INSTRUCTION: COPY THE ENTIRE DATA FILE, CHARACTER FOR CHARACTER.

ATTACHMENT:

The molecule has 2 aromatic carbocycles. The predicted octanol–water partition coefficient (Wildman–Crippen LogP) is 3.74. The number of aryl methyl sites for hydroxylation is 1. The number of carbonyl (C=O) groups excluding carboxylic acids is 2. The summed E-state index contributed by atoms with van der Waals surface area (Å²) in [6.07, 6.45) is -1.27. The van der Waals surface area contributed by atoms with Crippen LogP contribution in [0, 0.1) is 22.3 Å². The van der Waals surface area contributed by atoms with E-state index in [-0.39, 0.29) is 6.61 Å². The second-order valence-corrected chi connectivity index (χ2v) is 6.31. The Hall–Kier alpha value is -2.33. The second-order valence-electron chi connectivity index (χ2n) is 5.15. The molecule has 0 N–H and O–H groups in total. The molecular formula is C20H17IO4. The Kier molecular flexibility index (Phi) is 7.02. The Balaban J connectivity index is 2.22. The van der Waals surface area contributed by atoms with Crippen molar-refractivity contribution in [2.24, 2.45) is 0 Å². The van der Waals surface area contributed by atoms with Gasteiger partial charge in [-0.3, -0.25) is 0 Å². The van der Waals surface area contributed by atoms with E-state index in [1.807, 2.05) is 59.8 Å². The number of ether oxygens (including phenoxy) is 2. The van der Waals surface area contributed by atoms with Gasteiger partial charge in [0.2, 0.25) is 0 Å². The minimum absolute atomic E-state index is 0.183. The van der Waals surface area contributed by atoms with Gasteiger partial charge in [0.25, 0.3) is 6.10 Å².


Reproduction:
The molecule has 2 aromatic carbocycles. The predicted octanol–water partition coefficient (Wildman–Crippen LogP) is 3.74. The number of aryl methyl sites for hydroxylation is 1. The number of carbonyl (C=O) groups excluding carboxylic acids is 2. The summed E-state index contributed by atoms with van der Waals surface area (Å²) in [6.07, 6.45) is -1.27. The van der Waals surface area contributed by atoms with Crippen LogP contribution in [0, 0.1) is 22.3 Å². The van der Waals surface area contributed by atoms with E-state index in [-0.39, 0.29) is 6.61 Å². The second-order valence-corrected chi connectivity index (χ2v) is 6.31. The Hall–Kier alpha value is -2.33. The second-order valence-electron chi connectivity index (χ2n) is 5.15. The molecule has 0 N–H and O–H groups in total. The molecular formula is C20H17IO4. The Kier molecular flexibility index (Phi) is 7.02. The Balaban J connectivity index is 2.22. The van der Waals surface area contributed by atoms with Crippen molar-refractivity contribution in [2.24, 2.45) is 0 Å². The van der Waals surface area contributed by atoms with Gasteiger partial charge in [-0.3, -0.25) is 0 Å². The van der Waals surface area contributed by atoms with E-state index in [1.807, 2.05) is 59.8 Å². The number of ether oxygens (including phenoxy) is 2. The van der Waals surface area contributed by atoms with Gasteiger partial charge in [0.2, 0.25) is 0 Å². The minimum absolute atomic E-state index is 0.183. The van der Waals surface area contributed by atoms with Gasteiger partial charge in [0.25, 0.3) is 6.10 Å².